>The highest reported sighting of a drone by a pilot was at 15,500ft, nearly 40 times the legal maximum. It came within 100ft of an Airbus 321 which had left from Doncaster Sheffield Airport on June 3, 2018

>While many near-misses happen around the busy airspace of London and the South East, reports have now been logged in every region of the UK

>July is the most common month for near-misses and Sunday the most common day, perhaps a reflection of the number of hobbyists flying drones on warm summer weekends

The UK Airprox Board is funded by the Civil Aviation Authority (CAA) and the UK Military Aviation Authority.

Jonathan Nicholson, of the CAA, said there was “no debate” about the fact air travel remained the safest mode of transport but the authority wanted to remove any risk of conflict in the air.

He said: “There are some very clear reports from pilots where often drones have been flown well above 400ft. That is totally unacceptable and should not happen.

“We are very clear, the rules are very clear and people should know the rules.”

Drones have grown rapidly in popularity in recent years and can now be bought for less than £20 on the high street.

But they can also pose serious hazards to aircraft.

A strike by a drone could break an aircraft’s windscreen or cause serious damage if sucked into jet engines, propellers or helicopter rotor blades, Government officials have warned.

There have not yet been any collisions between drones and aircraft in the UK, although at least seven such incidents have been logged worldwide.

>At the time of the Gatwick attack, a spokesman for Luton Airport said: “London Luton Airport has a number of security measures in place, including increased vigilance and additional police patrols”.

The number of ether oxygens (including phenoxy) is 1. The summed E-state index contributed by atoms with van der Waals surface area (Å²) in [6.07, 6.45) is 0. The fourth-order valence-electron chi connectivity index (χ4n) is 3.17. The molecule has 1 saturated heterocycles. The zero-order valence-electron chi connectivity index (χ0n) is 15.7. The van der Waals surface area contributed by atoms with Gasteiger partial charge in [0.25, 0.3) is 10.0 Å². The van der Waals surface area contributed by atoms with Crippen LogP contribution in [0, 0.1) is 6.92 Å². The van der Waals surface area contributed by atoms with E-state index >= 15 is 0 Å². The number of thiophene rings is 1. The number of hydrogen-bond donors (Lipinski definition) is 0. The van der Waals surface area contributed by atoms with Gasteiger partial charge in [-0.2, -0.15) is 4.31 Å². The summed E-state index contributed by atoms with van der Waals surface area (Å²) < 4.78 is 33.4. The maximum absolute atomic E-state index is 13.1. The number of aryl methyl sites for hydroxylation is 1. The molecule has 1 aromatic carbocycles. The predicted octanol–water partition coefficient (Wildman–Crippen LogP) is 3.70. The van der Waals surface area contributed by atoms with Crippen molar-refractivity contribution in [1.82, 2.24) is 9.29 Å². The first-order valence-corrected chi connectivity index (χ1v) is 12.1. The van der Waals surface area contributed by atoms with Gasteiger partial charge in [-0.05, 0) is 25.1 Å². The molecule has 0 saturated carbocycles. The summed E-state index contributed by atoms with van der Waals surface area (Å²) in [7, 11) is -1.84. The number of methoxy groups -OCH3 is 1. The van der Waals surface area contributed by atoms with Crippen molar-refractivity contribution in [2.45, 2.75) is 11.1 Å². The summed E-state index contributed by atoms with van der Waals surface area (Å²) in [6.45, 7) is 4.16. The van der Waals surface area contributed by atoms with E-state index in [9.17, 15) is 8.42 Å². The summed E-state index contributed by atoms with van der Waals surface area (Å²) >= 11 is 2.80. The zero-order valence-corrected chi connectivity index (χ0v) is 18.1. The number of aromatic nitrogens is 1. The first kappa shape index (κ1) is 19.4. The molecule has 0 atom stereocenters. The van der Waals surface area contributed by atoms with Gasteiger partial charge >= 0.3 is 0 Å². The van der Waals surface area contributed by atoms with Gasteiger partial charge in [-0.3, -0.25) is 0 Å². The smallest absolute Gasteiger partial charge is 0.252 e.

Four reports of near misses with drones have been reported by aircraft above Bedfordshire’s skies.

>On March 3, 2016 a civil club aircraft reported an incident above Chicksands.

The Grumman AA1 pilot told the investigating board that an object was seen to pass beneath the left wing of the aircraft. It was spotted too late to manoeuvre and came within 30ft of the aircraft. He assessed the risk of collision as ‘High’. The drone operator could not be traced.

The Board agreed the drone had been flown into conflict with the AA1. and a collision had only been narrowly avoided and chance had played a major part. They determined the risk to be Category A.

>A drone and Puma helicopter on a training sortie only narrowly avoided collision near Maulden on April 10, 2017.

The incident was reported by the operator who was flying a drone at approximately 350ft and hovering above the flying field. He heard a loud helicopter noise, so he started to descend and asked his spotter if he could see the helicopter. He estimates the time frame from hearing the Helicopter to it being overhead was less than 10 seconds and it was travelling at a very fast speed.

Assessing the risk of collision as high, the Board was heartened that the drone operator submitted the original Airprox report.

>On January 1, 2018 a civil glider ASK21 was above Dunstable when a drone was encountered at 550ftjust prior to the final turn for approach. The drone was 20-50m in front of the nose of the glider and a few metres below. It was grey in colour and therefore difficult to see in the overcast weather against a backdrop of Dunstable town. The drone was being flown such that it was endangering other aircraft. Risk high.

>On May 6, 2018 an A320 airbus, which can carry 150 passengers was at very high risk of being hit by a drone over Studham. The captain reported he had insufficient time to manoeuvre out of the way but he also assessed that it would not hit aircraft.

Findings: The drone was endangering other aircraft at that location and altitude. The Board agreed the drone was flown into conflict with the A320.